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by Andrew Carlson
Download Mel Bay Guide to American Fiddling Book/CD Set fb2
Music
  • Author:
    Andrew Carlson
  • ISBN:
    0786607335
  • ISBN13:
    978-0786607334
  • Genre:
  • Publisher:
    Mel Bay Publications, Inc. (August 21, 2001)
  • Pages:
    64 pages
  • Subcategory:
    Music
  • Language:
  • FB2 format
    1209 kb
  • ePUB format
    1280 kb
  • DJVU format
    1653 kb
  • Rating:
    4.9
  • Votes:
    226
  • Formats:
    mbr lrf txt lit


A Guide to American Fiddling exposes serious students of the violin to the technical nuances of traditional Old . Mr. Carlson might be a good teacher, I don't know. But attributes he ascribes to "classical" musicians are really people with a terrible ear and poor technique to begin with

A Guide to American Fiddling exposes serious students of the violin to the technical nuances of traditional Old Time fiddling. But attributes he ascribes to "classical" musicians are really people with a terrible ear and poor technique to begin with. So, the book plods along like a long-winded essay about why classical violinists can't play fiddle that doesn't teach anything, and some of the written examples are written "wrong" to someone who is actually musically literate - like, notes that should not be in 16th notes are, so it mucks up the understanding of how to articulate the phrasing.

In this book, violinist/fiddler Andrew Carlson provides a detailed technical analysis of Missouri-style fiddling, focusing primarily on the use of the bow. Carlson further offers a comparison of classical and non-classical techniques, a brief history of American fiddling, plus 23 traditional tunes. Carlson further offers a comparison of classical and non-classical techniques, a brief history of American fiddling, plus 23 traditional tunes with authentic bowing indications. A CD recording of the tunes is included.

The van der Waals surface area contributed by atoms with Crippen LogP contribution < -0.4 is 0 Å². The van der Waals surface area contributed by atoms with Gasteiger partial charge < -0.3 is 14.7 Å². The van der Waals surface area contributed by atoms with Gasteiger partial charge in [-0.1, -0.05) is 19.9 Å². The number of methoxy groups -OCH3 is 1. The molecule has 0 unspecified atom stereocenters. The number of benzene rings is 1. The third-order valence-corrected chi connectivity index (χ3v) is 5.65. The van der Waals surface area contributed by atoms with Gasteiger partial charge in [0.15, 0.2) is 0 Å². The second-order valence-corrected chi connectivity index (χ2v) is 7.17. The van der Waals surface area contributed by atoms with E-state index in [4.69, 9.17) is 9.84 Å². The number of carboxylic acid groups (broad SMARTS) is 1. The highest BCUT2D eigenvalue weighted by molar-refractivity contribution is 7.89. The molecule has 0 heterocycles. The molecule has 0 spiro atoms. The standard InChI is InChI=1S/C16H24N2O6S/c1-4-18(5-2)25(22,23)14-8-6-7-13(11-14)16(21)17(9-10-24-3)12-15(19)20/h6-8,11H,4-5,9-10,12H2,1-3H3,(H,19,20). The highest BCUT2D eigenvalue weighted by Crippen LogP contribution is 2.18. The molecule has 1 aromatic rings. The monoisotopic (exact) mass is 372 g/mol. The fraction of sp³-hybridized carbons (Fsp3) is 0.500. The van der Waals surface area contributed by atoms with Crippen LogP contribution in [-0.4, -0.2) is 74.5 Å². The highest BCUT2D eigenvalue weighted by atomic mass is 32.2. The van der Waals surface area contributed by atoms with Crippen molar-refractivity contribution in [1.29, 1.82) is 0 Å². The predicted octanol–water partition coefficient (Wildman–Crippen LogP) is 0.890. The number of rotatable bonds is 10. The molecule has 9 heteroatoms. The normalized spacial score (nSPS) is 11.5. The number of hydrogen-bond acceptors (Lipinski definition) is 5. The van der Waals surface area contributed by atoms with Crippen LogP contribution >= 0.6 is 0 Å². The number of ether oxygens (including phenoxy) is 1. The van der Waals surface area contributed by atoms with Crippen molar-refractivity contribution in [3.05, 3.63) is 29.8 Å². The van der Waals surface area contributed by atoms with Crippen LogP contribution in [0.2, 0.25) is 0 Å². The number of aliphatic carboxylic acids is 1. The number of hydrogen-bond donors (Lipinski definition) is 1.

Classical violinists can help keep alive the historic traditions of American fiddle music, but doing so requires a clear understanding of performance practice. A Guide to American Fiddling exposes serious students of the violin to the technical nuances of traditional Old Time fiddling.

Discover new books on Goodreads. See if your friends have read any of Andrew A. Carlson's books. Andrew A. Carlson’s Followers. None yet. Carlson. Carlson’s books. Want to Read savin. ant to Read.

American fiddle-playing began with the early settlers who found that the small viol family instruments were portable and rugged. Early influences were Irish fiddle styles as well as Scottish and the more refined traditions of classical violin playing

Guide to American Fiddling.

Guide to American Fiddling. Classical violinists can help keep alive the historic traditions of American fiddle music, but doing so requires a clear understanding of performance practice. A Guide to American Fiddlingexposes serious students of the violin to the technical nuances of traditional Old Time fiddling.